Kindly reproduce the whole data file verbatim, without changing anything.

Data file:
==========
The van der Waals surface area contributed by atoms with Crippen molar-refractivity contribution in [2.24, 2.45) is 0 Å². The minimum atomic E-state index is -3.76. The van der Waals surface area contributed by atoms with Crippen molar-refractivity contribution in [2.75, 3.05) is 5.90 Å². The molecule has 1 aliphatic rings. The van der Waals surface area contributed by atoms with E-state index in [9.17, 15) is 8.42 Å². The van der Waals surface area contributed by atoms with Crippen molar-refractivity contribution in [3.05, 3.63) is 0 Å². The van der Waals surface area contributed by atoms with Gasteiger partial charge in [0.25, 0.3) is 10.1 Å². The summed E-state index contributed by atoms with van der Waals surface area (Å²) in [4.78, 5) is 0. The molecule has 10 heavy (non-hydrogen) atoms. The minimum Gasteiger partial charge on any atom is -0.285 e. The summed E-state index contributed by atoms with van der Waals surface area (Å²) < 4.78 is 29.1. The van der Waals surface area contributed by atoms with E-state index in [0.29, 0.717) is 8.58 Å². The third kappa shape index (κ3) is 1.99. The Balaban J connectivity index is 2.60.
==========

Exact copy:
The van der Waals surface area contributed by atoms with Crippen molar-refractivity contribution in [2.24, 2.45) is 0 Å². The minimum atomic E-state index is -3.76. The van der Waals surface area contributed by atoms with Crippen molar-refractivity contribution in [2.75, 3.05) is 5.90 Å². The molecule has 1 aliphatic rings. The van der Waals surface area contributed by atoms with E-state index in [9.17, 15) is 8.42 Å². The van der Waals surface area contributed by atoms with Crippen molar-refractivity contribution in [3.05, 3.63) is 0 Å². The van der Waals surface area contributed by atoms with Gasteiger partial charge in [0.25, 0.3) is 10.1 Å². The summed E-state index contributed by atoms with van der Waals surface area (Å²) in [4.78, 5) is 0. The molecule has 10 heavy (non-hydrogen) atoms. The minimum Gasteiger partial charge on any atom is -0.285 e. The summed E-state index contributed by atoms with van der Waals surface area (Å²) < 4.78 is 29.1. The van der Waals surface area contributed by atoms with E-state index in [0.29, 0.717) is 8.58 Å². The third kappa shape index (κ3) is 1.99. The Balaban J connectivity index is 2.60.